a collection of legal norms that regulate the social relations arising during the exercise of executive function—that is, during the process of state administration. The norms of administrative law define the organization and activity of the machinery of state administration, the competence of central and local agencies of administration, the rights and duties of officials, and the relations between the agencies of administration and citizens. They also regulate the procedure for issuing documents of administration, the methods of administrative activity, and the application of administrative methods of compulsion. The application of the norms of administrative law gives rise to administrative and legal relations between the agencies of state administration on the one hand and the corresponding agencies of the state, public organizations, and citizens on the other. In these relations, one party is always an agency of the state (agency of administration) or one of its officials, invested with certain state powers and acting on behalf of the state. These relations may arise independently of the will of the other party. As a rule, disputes arising in the course of these relations are settled through administrative channels—that is, by the next higher agencies of administration or by a state agency set up for this purpose.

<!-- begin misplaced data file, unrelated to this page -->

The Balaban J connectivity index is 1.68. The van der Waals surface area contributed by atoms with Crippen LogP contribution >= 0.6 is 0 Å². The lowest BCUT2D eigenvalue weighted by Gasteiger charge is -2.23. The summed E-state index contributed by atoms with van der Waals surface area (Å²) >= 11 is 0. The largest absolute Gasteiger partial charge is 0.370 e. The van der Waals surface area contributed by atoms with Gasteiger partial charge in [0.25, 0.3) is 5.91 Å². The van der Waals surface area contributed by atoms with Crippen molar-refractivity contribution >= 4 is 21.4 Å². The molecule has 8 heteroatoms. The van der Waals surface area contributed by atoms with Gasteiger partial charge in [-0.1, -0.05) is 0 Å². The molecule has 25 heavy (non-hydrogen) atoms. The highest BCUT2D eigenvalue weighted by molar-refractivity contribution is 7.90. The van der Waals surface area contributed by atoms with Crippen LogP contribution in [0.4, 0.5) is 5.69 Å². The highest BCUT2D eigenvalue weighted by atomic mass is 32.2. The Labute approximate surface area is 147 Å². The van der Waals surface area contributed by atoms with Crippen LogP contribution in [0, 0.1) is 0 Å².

Administrative law reflects the economic and social nature of the system and the state and the principles of law of a particular socioeconomic system. The administrative law of exploiter states regulates the relations between the state and the subject with a view to protecting private property, the system of exploitation, and the interests of the ruling class. The major part of bourgeois administrative law consists of norms that regulate the administrative and political activity of the bourgeois state, including the use of different forms of administrative compulsion. These norms invest the police and other administrative authorities with free discretion (so-called discretionary authority) for widely using repressive measures through the direct application of administrative compulsion without permission of the courts.